Will the iPhone have good looks AND good reception? Will the internal antenna hinder radio performance? Well, a recent patent application by Apple sheds some light on this issue. Want to find out for yourself? Then keep reading to find out. (Long read, answer at the end)
Is it just us or did everyone else fall in love with the iPhone at first sight? The iPhone’s sleek and minimalist body is almost Apple’s calling card when it comes to design and form factor. No wonder there are throngs of people who can’t wait to get their hands on this phone. We all know by now that the antenna is internal (would Apple even think about a stub? We think not), but does that come with the requisite compromised performance? Some digging and a lot of really boring reading from the USPTO website revealed United States Patent Application #20060268528. This application has shed some light on Apple’s choice of materials.
Lets think about what an internal antenna design means for cell phones. Besides being the aesthetically optimal form, internal antennas are ergonomic as well. You can handle the phone more easily, there is nothing poking you in your pocket (if you wear pants), there is no stub to break off. But what else does that mean? Generally, internal antennas will reduce radio performance. Cell phone casings are made from plastic and/or aluminum. These materials are, for the most part, not completely "transparent" to radio waves. But form tends to beat out function and many phones internalize that antenna stub to appeal to consumers (note that external stubs are usually found on enterprise oriented devices, where function is more important in communication critical environments).
The United States Patent Application #20060268528 mentions that the ceramic material, dubbed "Zirconia", was developed to meet a long list of criteria. Apple says these qualifications are "including but not limited to strength (tensile), density (lightweight), strength to weight ratio, Young’s modulus, corrosion resistance, formability, finishing, recyclability, tooling costs, design flexibility, manufacturing costs, manufacturing throughput, reproduceability,…electrical conductivity, thermal conductivity, radiowave transparency, combustibility, toxicity, …aesthetics including color, surface finish, weight, etc."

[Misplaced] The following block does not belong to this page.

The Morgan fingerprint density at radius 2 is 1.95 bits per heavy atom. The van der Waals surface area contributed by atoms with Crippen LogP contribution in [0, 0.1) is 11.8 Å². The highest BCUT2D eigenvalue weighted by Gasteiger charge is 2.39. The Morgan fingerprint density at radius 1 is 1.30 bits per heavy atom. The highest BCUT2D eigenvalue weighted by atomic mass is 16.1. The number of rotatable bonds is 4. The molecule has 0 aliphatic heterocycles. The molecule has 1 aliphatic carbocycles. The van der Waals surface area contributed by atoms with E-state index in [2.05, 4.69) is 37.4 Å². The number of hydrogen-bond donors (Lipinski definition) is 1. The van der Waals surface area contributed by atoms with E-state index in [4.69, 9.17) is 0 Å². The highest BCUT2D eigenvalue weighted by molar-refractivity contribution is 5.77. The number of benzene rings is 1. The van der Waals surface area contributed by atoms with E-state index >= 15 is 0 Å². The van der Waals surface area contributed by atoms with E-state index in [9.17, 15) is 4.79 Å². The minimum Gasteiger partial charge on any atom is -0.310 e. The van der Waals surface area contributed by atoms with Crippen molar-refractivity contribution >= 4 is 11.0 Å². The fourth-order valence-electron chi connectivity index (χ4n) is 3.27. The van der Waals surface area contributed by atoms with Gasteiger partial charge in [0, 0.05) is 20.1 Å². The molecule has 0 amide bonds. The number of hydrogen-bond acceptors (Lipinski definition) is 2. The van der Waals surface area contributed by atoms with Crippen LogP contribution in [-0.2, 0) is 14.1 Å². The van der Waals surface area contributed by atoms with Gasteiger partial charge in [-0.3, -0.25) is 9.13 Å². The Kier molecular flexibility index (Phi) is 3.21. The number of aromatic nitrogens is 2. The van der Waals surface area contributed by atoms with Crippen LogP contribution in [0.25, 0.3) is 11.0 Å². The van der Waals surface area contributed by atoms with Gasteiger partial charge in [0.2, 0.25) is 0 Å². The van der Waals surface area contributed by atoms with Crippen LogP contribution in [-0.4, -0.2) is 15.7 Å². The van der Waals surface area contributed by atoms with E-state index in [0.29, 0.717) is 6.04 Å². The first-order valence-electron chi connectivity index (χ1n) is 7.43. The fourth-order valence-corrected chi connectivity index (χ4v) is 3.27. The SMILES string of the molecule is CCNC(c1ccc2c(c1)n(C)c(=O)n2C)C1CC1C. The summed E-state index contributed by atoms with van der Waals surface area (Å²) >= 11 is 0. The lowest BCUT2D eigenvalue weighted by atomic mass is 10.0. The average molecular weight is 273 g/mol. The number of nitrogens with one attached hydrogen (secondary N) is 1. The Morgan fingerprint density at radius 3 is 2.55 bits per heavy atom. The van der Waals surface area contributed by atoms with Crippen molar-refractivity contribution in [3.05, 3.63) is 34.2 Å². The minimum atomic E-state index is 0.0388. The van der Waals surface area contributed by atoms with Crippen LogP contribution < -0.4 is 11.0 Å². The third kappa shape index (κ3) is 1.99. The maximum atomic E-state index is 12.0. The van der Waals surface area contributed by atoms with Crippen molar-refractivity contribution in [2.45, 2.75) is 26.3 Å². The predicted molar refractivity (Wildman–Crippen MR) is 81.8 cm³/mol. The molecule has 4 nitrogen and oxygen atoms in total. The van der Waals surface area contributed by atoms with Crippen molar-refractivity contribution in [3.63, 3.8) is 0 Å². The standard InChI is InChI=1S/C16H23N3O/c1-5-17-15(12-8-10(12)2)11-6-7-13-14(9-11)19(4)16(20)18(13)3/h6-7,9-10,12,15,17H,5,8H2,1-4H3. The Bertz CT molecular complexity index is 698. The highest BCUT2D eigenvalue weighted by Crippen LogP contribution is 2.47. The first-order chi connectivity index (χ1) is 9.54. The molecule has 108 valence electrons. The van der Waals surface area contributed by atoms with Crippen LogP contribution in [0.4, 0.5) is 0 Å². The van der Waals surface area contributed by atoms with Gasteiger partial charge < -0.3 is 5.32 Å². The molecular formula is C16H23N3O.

Now, who spotted "radiowave transparency" in that last paragraph? And that is exactly what Apple intended. By burying the real purpose of this patent application (radio transparent ceramics) under an overwhelming list of techno-babble (c’mon everything is chosen for its aesthetics), Apple can keep its iPhone a great big mystery – which only increases the buzz and desirability of the device.
Another interesting quote shows how Apple is covering ALL their bases while still not giving away any solid details on any product: "Although not shown, the internal components may also include components for processing, transmitting and/or receiving wireless signals (e.g., transmitter, receiver, antenna, etc.). By way of example, the device may include components for supporting FM, RF, Bluetooth, 802.11, etc."
This patent does seem to apply to the iPhone. Would Apple really add WiFi to an iPod?
Regardless, the iPhone sports a Zirconia casing on its backside. The back of the iPhone is not emphasized in Apple’s official press photos, but live pictures provide visual confirmation of the Zirconia back. That’s the same Zirconia that was described as the radio transparent ceramic. And to add to the functional benefits, it’s aesthetically pleasing.
So what does this mean for the iPhone and its internal antenna? Well, we basically have confirmation through photos, press releases, and most importantly, the patent application, that the internal antenna will be housed under the radio transparent ceramic (Zirconia). That means we will all get quality reception in a beautiful form factor in the iPhone!
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